ONC releases Interoperability Standards Advisory Reference 2019
The Office of the National Coordinator for Health IT (ONC) has issued its latest report on interoperability standards, following the close of comments last October 1. ONC officials said they received 74 comments on the ISA this year, resulting in nearly 400 individual recommendations for revisions.
The 2019 Interoperability Standards Advisory Reference Edition (ISA), which includes recommendations from the federal Health IT Advisory Committee and changes made due to the comments from stakeholders, contains new standards and updated characteristics and calls for more efforts to make e-prescribing easier. It also encourages a more prolific patient record exchange between patients and their many care providers. The ISA is updated throughout the year for substantive and structural changes, based on ongoing dialogue, discussion, and feedback from stakeholders, ONC says.
The ISA represents ONC’s “current assessment of the heath IT standards landscape,” and ONC officials note it is for informational purposes only. “It is non-binding and does not create nor confer any rights or obligations for or on any person or entity,” ONC said.
WHY IT MATTERS
ONC listened. “Since the 2018 comment period on the Interoperability Standards Advisory (ISA) closed on October 1, we combed through all your comments and made improvements based on your suggestions, write Steven Posnack, Chris Muir and Brett Andriesen in a Jan. 14 blog.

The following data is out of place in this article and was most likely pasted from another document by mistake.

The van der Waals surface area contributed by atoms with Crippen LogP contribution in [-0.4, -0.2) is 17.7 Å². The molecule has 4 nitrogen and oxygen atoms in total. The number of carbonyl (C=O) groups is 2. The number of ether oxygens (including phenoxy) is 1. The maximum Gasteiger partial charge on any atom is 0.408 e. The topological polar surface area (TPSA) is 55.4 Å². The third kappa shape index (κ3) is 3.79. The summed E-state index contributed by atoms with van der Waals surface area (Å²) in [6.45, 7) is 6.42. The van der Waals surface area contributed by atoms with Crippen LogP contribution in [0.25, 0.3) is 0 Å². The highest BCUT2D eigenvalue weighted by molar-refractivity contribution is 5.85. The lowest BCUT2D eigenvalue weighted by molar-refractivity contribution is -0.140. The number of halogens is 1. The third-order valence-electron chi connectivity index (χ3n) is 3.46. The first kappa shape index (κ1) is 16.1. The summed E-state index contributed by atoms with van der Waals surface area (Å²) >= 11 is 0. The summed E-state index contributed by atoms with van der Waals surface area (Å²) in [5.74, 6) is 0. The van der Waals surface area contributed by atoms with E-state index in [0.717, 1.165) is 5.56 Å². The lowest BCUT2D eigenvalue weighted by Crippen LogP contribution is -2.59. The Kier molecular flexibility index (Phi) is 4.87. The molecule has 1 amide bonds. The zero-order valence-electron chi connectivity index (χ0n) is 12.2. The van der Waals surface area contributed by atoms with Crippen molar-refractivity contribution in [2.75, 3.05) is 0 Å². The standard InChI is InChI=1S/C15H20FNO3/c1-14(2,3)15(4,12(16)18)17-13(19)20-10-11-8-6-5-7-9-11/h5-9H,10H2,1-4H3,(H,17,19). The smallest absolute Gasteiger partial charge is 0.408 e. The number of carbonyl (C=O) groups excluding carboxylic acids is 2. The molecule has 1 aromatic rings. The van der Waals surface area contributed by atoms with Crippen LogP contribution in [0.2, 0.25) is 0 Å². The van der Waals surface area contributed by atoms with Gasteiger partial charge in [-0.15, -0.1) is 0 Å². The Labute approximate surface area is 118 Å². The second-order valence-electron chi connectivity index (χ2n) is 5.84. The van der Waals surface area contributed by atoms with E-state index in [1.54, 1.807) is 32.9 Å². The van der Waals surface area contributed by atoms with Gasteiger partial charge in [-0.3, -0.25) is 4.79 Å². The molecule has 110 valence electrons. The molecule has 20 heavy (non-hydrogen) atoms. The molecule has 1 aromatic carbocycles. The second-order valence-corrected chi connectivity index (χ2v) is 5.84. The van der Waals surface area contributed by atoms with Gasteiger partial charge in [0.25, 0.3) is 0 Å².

The latest changes to the reference manual itself include RSS feed functionality to allow users to track revisions to the ISA in real-time; shifting structure from lettered sub-sections to a simple alphabetized list; and revised titles to many of the interoperability needs, to reflect their uses and align with overall ISA best practices.
ONC also added more granular updates on added standards, updated characteristics, and additional information about interoperability needs.
THE BIGGER TREND
The Interoperability Standards Advisory (ISA) process is traditionally how ONC coordinates the identification, assessment, and public awareness of interoperability standards and implementation specifications, encouraging all stakeholders — clinical and research — to use them. ONC also encourages pilot testing of the standards.
Starting with the 2017 ISA, the ISA’s focus expanded to more explicitly include public health and health research interoperability. The ISA is not exhaustive, ONC says, but it is expected to be incrementally updated to include a broader range of health IT interoperability needs.
To provide the industry with a single, public list of the standards and implementation specifications that can best be used to address specific clinical health information interoperability needs. Currently, the ISA is focused on interoperability for sharing information between entities and not on intra-organizational uses.
Diana Manos is a Washington, D.C.-area freelance writer specializing in healthcare, wellness and technology.
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